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About CPM

What Is Continuous Passive Motion?

Dr. Robert B. Salter, a renowned Professor of Orthopedic Surgery at the Hospital for Sick Children in Toronto, coined the term Continuous Passive Motion (CPM). This treatment method involves slow, rhythmic, and continuous movement of joints post-injury or surgery. Dr. Salter’s groundbreaking insight emphasized the critical benefits of passive movement over a stagnant state to enhance joint rehabilitation effectively.

The Healing Touch of CPM

Through extensive clinical research, Dr. Salter and an expanding community of advocates have illuminated the superiority of CPM in treating joint injuries. Unlike immobilization, which can hinder joint health by impeding synovial fluid circulation and promoting the development of adhesions and scar tissues, CPM fosters cartilage regeneration and joint nourishment and lubrication. By preserving the range of motion and facilitating the growth of new cartilage, CPM accelerates recovery and reduces rehabilitation duration significantly.

Trauma of Knee in Brace.

Embracing Motion for Joint Health

In the words of Dr. Salter, “Joints were meant to move,” underscoring the essence of movement in sustaining joint vitality post-trauma. Our commitment to promoting joint wellness through CPM reflects our dedication to enhancing your recovery journey. Join us as we unlock the transformative power of continuous passive motion therapy toward optimal joint health and functionality.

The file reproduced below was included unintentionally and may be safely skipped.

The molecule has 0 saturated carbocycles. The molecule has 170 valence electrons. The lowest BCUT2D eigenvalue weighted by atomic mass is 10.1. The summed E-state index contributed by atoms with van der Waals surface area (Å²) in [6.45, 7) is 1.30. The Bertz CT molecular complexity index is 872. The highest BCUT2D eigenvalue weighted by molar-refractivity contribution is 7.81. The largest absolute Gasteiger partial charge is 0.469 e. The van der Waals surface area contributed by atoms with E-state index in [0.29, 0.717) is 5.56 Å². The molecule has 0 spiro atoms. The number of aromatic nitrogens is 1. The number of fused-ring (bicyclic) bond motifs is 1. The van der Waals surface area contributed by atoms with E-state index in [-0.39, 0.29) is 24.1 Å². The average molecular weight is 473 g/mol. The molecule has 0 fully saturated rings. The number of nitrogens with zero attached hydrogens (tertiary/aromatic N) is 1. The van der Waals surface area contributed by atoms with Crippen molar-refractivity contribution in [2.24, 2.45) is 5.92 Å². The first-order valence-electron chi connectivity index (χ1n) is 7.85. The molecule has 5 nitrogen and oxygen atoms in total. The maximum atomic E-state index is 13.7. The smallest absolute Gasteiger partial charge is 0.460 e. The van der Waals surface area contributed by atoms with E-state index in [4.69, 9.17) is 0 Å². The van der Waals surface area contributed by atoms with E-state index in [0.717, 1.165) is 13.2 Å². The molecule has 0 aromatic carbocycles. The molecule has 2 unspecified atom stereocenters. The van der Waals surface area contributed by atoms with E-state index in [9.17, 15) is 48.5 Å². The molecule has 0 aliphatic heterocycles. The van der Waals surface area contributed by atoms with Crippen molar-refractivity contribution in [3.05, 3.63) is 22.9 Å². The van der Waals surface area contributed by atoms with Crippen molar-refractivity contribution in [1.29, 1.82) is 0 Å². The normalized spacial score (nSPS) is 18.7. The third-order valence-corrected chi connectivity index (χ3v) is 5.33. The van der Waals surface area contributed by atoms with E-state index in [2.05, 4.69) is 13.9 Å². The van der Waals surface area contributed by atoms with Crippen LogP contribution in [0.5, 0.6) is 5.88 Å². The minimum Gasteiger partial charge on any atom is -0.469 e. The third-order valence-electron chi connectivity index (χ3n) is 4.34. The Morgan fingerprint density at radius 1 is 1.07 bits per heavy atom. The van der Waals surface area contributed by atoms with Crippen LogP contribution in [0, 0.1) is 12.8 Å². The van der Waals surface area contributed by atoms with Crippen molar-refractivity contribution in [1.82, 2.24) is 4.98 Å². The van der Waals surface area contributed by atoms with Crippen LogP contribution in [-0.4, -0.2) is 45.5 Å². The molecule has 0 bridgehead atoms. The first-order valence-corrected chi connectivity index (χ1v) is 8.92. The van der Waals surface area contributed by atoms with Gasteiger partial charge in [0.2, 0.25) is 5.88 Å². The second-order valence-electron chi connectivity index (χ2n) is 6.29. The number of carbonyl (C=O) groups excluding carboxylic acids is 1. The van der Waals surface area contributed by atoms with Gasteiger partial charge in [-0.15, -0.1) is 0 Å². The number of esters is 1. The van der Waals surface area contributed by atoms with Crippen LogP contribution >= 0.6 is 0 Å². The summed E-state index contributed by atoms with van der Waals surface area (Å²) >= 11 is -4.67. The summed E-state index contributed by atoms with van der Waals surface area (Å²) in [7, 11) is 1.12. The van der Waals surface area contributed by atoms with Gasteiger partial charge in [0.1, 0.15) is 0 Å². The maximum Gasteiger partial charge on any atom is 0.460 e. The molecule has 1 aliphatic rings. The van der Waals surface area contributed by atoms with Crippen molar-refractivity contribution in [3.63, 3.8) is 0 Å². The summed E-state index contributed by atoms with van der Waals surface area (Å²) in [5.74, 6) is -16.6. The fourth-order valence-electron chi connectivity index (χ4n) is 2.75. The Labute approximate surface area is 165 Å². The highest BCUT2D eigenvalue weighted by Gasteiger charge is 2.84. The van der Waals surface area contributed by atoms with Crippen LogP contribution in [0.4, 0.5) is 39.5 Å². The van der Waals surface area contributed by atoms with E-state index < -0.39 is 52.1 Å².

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Female Trainer Teaching The Man

Continuous Passive Motion

What is Continuous Passive Motion? The term, coined by Dr. Robert B. Salter, Professor of Orthopedic Surgery at the Hospital for Sick Children in Toronto, describes the treatment protocol of applying slow, rhythmic, and continuous movement to joints immediately following joint injury or surgery. Dr. Salter reasoned that since the intermittent motion was better for joints than total immobilization, the continuous motion should be even superior. Furthermore, given the fatigability of skeletal muscle, it was clear that this motion must be PASSIVE rather than ACTIVE.

Woman With Her Leg On The Device

Dr. Salter, along with the ever-growing number of supporters of continuous passive motion, has demonstrated clinically that CPM, rather than immobilization, is the preferred treatment for joint injuries. Immobilization has been shown to inhibit the circulation of synovial fluid, thus starving the joint cartilage of nutrients. Furthermore, it has been shown to promote the development of adhesions and scar tissue. CPM, however, has been shown to nurture and regenerate cartilage while maintaining joint nutrition, lubrication, and successful growth of new cartilage. The continuous passive motion also helps to maintain the patient’s range of motion (ROM) in the affected joint, which in turn reduces rehabilitation time.

As Dr. Salter phrased it, “Joints were meant to move.”
It is movement, particularly after trauma, which is vital to the maintenance of healthy joint function.

Contact us at KLC Services to learn more about our Flex-Mate® line of CPM devices.